Kitsch....(noun)..tawdry or sentimental art (from German).
A very sentimental frame of mind led me to create a cottage kitchen, inspired by the kitchen roombox I had made years before My Mother's Little Kitchen.
I started with smooth 1/4" birch plywood. I used to always be able to get a nice quarter sheet of good plywood from the lumber yard, but now it seems that it's more a question of just how warped is it? Once the pieces for this project were cut, and I began to dry fit them, I found that at least one or two of them were warped just enough to not want to cooperate completely. When a project depends on two or more pieces being smeared with glue and butting together in perfect harmony, and they don't, well that can be a tragedy. Or, you can work around it and make everything work together, meaning, you glue the heck out of everything.
My project was a little old fashioned cottage hearth kitchen, so of course, there's a fireplace. I didn't want the fireplace to stick out really far, but at the same time I wanted one deep enough so that I could actually put a pot or something well inside it. For this reason, I decided to build a couple of false walls, and here you see my false walls surrounded by real? walls, with an indentation for a fireplace in the middle.
This shows how the false walls fit and how they'll be attached with supports.
Here we step back and see how the pieces will fit together.
In the past I've used miniature clay bricks, or fake stones I cut out of plywood scraps to line my fireplaces, but since I wanted to keep this kitchen simple, I thought I'd opt for painting the inside of the fireplace a nice, well used, sooty black. I applied the paint, and when dry sanded it smooth, adding on another coat of black to even out the color.
I also decided to have a hook inside the hearth from which I could hang a cookpot, so I decided to make an extra support for the front of the fireplace, in order to screw in the hook. In the picture above, you can see 3 supports for the fireplace front, one of which is painted black. If you look carefully, you might be able to see the black hook, and a small hole where I screwed the hook in the first time. I made a mistake and had to turn the "beam" the other way.
The next picture shows all the pieces of the structure glued together. See? I reminded myself of what I had to do next by writing a message on the wall "glue all".
Next I started work on the interesting parts of the kitchen. At first I thought I might make it be a log cabin, but since the last two houses I did were log, I decided against it. I considered board and batten walls, but decided against that too. Those are the walls made of vertical boards with narrow slats that cover the seams where the boards meet. Ultimately I decided on stuccoed walls, a sort of in-between plaster, not too rough, not too smooth, just lumpy enough to be interesting.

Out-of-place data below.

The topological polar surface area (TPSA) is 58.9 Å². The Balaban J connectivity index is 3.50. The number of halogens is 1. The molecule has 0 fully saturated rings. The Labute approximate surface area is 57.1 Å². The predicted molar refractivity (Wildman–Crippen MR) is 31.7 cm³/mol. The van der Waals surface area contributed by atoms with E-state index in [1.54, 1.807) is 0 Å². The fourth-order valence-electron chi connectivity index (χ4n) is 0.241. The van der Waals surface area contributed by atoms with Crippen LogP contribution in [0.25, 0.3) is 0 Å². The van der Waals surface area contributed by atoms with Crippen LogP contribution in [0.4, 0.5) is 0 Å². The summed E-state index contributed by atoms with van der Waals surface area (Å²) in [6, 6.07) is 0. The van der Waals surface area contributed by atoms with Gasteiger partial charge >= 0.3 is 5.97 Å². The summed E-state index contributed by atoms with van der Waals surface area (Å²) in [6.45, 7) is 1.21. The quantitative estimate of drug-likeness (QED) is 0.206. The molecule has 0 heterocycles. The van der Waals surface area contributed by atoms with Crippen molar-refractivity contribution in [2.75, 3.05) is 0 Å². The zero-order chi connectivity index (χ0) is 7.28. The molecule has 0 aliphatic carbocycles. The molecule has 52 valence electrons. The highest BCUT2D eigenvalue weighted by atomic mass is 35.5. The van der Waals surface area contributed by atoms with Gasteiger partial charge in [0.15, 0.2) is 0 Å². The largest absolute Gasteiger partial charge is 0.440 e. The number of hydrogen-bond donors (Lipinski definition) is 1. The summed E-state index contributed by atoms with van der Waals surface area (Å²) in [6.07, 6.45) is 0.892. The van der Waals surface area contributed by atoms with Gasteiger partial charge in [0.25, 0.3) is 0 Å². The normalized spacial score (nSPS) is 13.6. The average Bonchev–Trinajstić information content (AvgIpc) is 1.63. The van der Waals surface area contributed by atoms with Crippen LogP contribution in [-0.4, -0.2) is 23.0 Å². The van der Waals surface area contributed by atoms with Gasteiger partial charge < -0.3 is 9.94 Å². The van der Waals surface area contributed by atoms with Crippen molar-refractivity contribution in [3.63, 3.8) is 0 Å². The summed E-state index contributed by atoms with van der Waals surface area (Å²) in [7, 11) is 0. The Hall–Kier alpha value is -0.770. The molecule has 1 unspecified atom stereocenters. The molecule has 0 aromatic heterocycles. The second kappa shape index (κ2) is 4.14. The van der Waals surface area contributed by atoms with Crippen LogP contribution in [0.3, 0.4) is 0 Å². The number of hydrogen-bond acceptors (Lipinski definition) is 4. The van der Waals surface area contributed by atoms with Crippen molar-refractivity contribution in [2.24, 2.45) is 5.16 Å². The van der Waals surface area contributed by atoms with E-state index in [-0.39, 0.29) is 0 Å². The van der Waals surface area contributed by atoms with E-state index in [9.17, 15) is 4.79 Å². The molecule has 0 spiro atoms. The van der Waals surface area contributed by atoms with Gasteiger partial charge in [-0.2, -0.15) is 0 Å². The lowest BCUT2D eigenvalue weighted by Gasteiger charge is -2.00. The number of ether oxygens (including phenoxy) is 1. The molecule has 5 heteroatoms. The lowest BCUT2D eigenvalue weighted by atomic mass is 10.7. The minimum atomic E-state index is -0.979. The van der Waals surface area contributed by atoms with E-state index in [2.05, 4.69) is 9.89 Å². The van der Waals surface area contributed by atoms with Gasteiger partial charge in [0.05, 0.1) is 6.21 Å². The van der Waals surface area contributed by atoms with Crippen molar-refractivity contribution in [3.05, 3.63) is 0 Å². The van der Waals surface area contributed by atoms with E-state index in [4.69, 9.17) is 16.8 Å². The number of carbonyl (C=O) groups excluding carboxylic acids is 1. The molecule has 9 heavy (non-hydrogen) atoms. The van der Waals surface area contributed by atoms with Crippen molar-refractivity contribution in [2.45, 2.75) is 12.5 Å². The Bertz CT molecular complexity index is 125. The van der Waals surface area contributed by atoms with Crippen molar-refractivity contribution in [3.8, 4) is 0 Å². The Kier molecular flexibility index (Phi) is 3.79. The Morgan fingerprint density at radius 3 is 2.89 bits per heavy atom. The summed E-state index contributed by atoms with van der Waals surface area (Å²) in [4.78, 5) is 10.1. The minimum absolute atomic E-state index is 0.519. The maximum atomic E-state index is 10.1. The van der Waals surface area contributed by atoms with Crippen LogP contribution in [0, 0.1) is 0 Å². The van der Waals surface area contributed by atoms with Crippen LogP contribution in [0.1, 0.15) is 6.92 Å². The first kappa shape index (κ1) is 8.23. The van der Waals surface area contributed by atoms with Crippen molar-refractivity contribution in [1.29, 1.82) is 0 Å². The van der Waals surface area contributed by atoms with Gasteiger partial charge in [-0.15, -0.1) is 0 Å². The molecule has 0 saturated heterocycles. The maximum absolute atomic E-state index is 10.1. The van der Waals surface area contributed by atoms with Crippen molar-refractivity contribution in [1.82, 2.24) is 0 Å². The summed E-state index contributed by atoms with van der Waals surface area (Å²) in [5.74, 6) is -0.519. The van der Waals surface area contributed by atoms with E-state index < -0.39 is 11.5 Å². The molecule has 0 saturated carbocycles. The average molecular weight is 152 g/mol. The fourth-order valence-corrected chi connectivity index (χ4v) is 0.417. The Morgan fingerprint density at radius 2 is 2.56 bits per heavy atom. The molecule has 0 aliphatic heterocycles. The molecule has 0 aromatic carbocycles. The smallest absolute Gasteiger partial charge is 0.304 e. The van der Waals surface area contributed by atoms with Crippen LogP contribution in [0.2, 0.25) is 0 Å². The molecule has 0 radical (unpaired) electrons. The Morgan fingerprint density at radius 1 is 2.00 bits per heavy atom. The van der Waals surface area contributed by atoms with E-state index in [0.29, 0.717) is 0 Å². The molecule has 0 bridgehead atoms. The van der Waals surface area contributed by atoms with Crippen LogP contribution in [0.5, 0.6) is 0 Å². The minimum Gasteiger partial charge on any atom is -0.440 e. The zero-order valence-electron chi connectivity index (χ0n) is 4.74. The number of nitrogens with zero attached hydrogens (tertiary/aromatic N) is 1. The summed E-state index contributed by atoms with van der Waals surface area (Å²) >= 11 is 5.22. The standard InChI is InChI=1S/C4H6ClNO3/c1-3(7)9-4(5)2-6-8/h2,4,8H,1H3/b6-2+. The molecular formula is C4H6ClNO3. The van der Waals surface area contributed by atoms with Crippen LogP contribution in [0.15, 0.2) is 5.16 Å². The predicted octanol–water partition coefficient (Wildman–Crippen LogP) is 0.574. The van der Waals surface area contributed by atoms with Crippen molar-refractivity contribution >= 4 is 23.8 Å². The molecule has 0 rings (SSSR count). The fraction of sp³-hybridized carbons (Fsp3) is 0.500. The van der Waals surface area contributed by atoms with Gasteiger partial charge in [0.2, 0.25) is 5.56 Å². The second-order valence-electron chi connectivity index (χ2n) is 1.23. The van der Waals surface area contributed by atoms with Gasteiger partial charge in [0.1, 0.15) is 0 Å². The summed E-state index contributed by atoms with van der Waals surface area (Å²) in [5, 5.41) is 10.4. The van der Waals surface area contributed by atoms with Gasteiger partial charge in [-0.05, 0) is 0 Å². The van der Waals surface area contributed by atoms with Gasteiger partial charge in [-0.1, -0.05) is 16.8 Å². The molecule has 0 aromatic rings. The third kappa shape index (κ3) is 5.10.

I thought about cutting out a window in the false wall, maybe adding a light to illuminate a scene, but decided that would take me into the realm of complicated instead of simple. In the first place, I knew I'd need more room back there for a brighter light, so the false walls would have to be moved forward, etc.,etc., and the whole roombox would wind up bigger than I wanted it to be. In the second place, I didn't really feel like doing it. Therefore, I decided to make a false window on my false wall.
About drywall compound or spackle as it’s also known, there are people who swear by one brand or another. I’ve only tried a few, and have no favorite brand as of yet. There’s also two kinds of the stuff, wet and heavy and the fluffy kind. Generally I prefer the heavy, wetter one. It tends to stay put where I plop it down more than the fluffy kind does. The fluffy one tends to get away from me. On the other hand, there are those that love the fluffy kind, and admittedly, it is better for some jobs. What it boils down to is, if you’re new to using it, you’ll just have to decide for yourself.
Once I got the window set, I began applying the spackle. In the picture above it’s fairly rough. I wanted to smooth it a bit, but still leave it somewhat irregular, so I used a damp cloth to rub out the higher spots and rough edges. You can sand spackle smooth with either a damp rag, called wet sanding, or with sandpaper or its equivalent. If you want your plaster walls very smooth, I suggest sandpaper. It’s messy, but you can get the wall as smooth as glass if you want to.
While the spackle was drying, I started applying egg carton stones to the chimney face.
I prefer to use cut stones. In most cases I like the look better than the rounded stones.
I had a vision of the chimney front being plaster over stones, with just a bit of the stones’ shape and texture showing under the plaster, so I decided to try it and see how it came out. Below you can see my test area. I rubbed some spackle on the paper stones with my finger. After the spackle had dried a few minutes I was able to gently rub out most of my fingerprints. Since it looked like the method was going to work out ok, I started making and gluing more egg carton stones.
Here’s a larger section. If I had been more careful in my cutting, I could have made the stones butt together perfectly, but in this case, since they were going to be covered with spackle, it didn’t matter. Generally I don’t like the look of a lot of mortar in my stonework, preferring a tightly fitted look.